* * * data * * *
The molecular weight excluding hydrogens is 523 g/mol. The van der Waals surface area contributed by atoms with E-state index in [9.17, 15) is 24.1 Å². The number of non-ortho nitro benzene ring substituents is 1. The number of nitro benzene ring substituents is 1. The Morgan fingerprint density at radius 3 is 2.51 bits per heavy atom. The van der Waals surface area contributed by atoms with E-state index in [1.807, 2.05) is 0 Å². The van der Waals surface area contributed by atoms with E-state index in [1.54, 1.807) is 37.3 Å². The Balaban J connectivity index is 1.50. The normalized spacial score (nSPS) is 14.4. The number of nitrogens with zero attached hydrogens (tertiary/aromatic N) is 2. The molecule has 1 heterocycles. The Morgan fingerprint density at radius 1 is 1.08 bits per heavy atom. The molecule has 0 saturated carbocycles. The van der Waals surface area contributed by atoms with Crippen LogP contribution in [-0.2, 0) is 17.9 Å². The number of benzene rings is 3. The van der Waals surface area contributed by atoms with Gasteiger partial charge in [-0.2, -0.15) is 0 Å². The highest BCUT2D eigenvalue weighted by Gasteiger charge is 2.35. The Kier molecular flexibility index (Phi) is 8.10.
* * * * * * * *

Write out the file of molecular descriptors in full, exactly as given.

The molecular weight excluding hydrogens is 523 g/mol. The van der Waals surface area contributed by atoms with E-state index in [9.17, 15) is 24.1 Å². The number of non-ortho nitro benzene ring substituents is 1. The number of nitro benzene ring substituents is 1. The Morgan fingerprint density at radius 3 is 2.51 bits per heavy atom. The van der Waals surface area contributed by atoms with E-state index in [1.807, 2.05) is 0 Å². The van der Waals surface area contributed by atoms with E-state index in [1.54, 1.807) is 37.3 Å². The Balaban J connectivity index is 1.50. The normalized spacial score (nSPS) is 14.4. The number of nitrogens with zero attached hydrogens (tertiary/aromatic N) is 2. The molecule has 1 heterocycles. The Morgan fingerprint density at radius 1 is 1.08 bits per heavy atom. The molecule has 0 saturated carbocycles. The van der Waals surface area contributed by atoms with Crippen LogP contribution in [-0.2, 0) is 17.9 Å². The number of benzene rings is 3. The van der Waals surface area contributed by atoms with Gasteiger partial charge in [-0.2, -0.15) is 0 Å². The highest BCUT2D eigenvalue weighted by Gasteiger charge is 2.35. The Kier molecular flexibility index (Phi) is 8.10.